Normally, when a ship is about to smash itself upon the craggy coast of, say, a nineteenth century New England village during a nor’easter, the black rats aboard would be wily enough to read the warning signs in time to jump ship and attempt to save themselves by swimming through the swells.
Not so, apparently, with the Baseball Writers of America (BBWAA), America’s last bastion of discomfiting morality. Just as the S.S. Hall Ballot 2013 set sail, the BBWAA rats began to puncture holes in their own vessel, now listing dangerously to port-side before they’d even left port. And more of them continue to climb aboard, though it should be obvious by now that their (nautical) position, (like Dave Kingman playing third base), is untenable.
How else to account for the inevitable shipwreck-of-a-ballot being buffeted around like a latter-day Pequod doing battle with the GREAT WHITE WHALE of our time, steroids?
Wait a minute. Aren’t the writers — those sportswriters lucky enough to actually receive a ballot (in a newspaper industry, mind you, with about as much of a future as a harpooner) — simply supposed to vote for the best players of the past decade or so whose names now appear on ballot? When did the baseball writers, an old-time boys club not to be mistaken for a boy’s choir, become the Maginot Line of virtue in our society?
Yet moralize they will once their ballots are submitted on January 9th.
Some of them will tell you it’s simply wrong to allow cheaters into The Hall of Fame even though plenty of cheaters are already in there. They will argue that to let in a Barry Bonds or a Roger Clemens will turn the Hall’s Plaque Room into an atrocity, akin to burying Napoleon’s remains in Westminster Abbey (well, they probably won’t come up with that one, I suppose, though they’ll wish they had.)
Yet the Hall has withstood the induction of a KKK member, Tris Speaker, as well as the enshrinement of such other virulent racists as Cap Anson and Ty Cobb, to name just two of probably many.
Gaylord Perry was an admitted cheater. He even wrote a popular book about cheating called, “Me and the Spitter.”
Leo Durocher, while managing the Giants in ’51, had his players utilize a complex set of mirrors and a German-made telescope to steal the signs of opposing pitchers in the second half of the ’51 season, up to and including the pennant deciding game in which Bobby Thomson probably knew what Ralph Branca was about to throw before he hit the legendary (probably tainted) home run.
Don Sutton and Whitey Ford were said by many to have regularly scuffed the ball.
And as for Performance Enhancing Drugs, “Greenies” don’t count? Mike Schmidt and Hank Aaron were both admitted users of “Greenies” and Willie Mays probably used them as well. “Greenies” have been specifically banned from baseball since 1971. They might not have enabled a player to hit a ball further or to throw it harder, but they did allow the player to continue to perform at peak performance when their body otherwise might not have been able to. That is the same purpose for which Mark McGwire claims to have used PED’s.
Meanwhile, even if none of those reasons impress you very much or cause you to take a second look at PED use, consider this. It’s probable that at least one or two PED users are already in The Hall. The taint has probably already occurred. If PED use really began to manifest itself in the Majors in the early to mid-1980’s, this means that for around twenty years now, the BBWAA has been inducting players who could conceivably have used PED’s. Given the large number of stars who’ve now been linked to PED’s (either by leak, personal admission, or circumstantial evidence) over the past 20 years, is it inconceivable that some of their peers already in The Hall might also have been users?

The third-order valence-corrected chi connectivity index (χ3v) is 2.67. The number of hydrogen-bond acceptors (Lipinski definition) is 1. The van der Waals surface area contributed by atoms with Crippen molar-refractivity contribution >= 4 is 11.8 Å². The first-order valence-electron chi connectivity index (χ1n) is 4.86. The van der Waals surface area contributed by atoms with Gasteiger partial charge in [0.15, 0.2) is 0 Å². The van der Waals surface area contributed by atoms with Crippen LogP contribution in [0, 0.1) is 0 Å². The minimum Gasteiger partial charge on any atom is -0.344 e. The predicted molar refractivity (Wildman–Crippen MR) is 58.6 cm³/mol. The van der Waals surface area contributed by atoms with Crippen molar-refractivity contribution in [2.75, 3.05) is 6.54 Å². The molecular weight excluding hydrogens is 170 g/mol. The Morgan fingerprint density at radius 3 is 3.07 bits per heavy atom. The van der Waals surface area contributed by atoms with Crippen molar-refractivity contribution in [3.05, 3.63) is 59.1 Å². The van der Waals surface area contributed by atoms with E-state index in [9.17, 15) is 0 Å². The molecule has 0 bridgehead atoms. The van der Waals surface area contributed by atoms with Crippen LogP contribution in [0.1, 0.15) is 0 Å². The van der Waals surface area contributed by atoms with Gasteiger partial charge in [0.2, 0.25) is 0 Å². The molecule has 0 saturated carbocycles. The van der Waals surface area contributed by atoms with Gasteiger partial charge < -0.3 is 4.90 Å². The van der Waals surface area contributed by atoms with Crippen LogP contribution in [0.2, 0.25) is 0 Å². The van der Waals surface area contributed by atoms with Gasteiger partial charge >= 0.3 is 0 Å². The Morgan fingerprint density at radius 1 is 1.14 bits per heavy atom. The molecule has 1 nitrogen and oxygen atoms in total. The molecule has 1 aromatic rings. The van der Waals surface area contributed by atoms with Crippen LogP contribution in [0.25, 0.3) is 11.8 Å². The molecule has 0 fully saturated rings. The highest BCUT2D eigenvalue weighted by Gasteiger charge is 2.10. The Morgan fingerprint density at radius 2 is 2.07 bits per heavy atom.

Consider, as well, that the despite the “best” intentions of the BBWAA over the next decade, almost certainly at least a couple more PED users will be enshrined. The alternative is that NO players will be enshrined, and despite the Baseball HOF’s best efforts at appearing Regal and Above the Fray on this issue, no organization will squawk louder than The Hall will when NO player is inducted into The Hall for several years running.
We’re talking big bucks on the line here for The Hall’s big, annual Induction Weekend. No induction, no big crowds. No big crowds, a lot less money coming into the town coffers. (Current Hall Chairwoman Jane Forbes Clark, whose family owns just about all that is worth owning in Cooperstown, would not be happy about that.)
Finally, there is the long-term issue of the continued relevance and viability of a HOF which excludes virtually all of the significant record holders and award winners of an entire generation of players. Consider List A and List B, for a moment:
George “High Pockets” Kelly
That’s a list of 15 players who are actually in the HOF.
Now let’s take a look at List B:
Virtually every player on List B is better than every player on list A, yet there’s a very real chance that NONE of the players on List B will be elected this year, and that perhaps only 2 or 3 will be elected in coming years. Granted, not all of these players suffer from the scarlet letter of Steroids.
Yet, from both a historical standpoint as well as from a perspective of pure entertainment, obviously far more fans (despite their misgivings about any particular player) would prefer to visit Hall Plaque Room B over Hall Plaque Room A. And certainly the players on List B were both more talented and, therefore, more Hall-worthy than List A. So, the question arises, how irrelevant do we want to allow The Hall of Fame to become?
Which players from List B (and let’s add Jack Morris, Dale Murphy, and Don Mattingly to round out our ballot) would you vote for? Remember, you can vote for up to ten players. Which ones would you choose not to vote for, and why?
Happy New Year,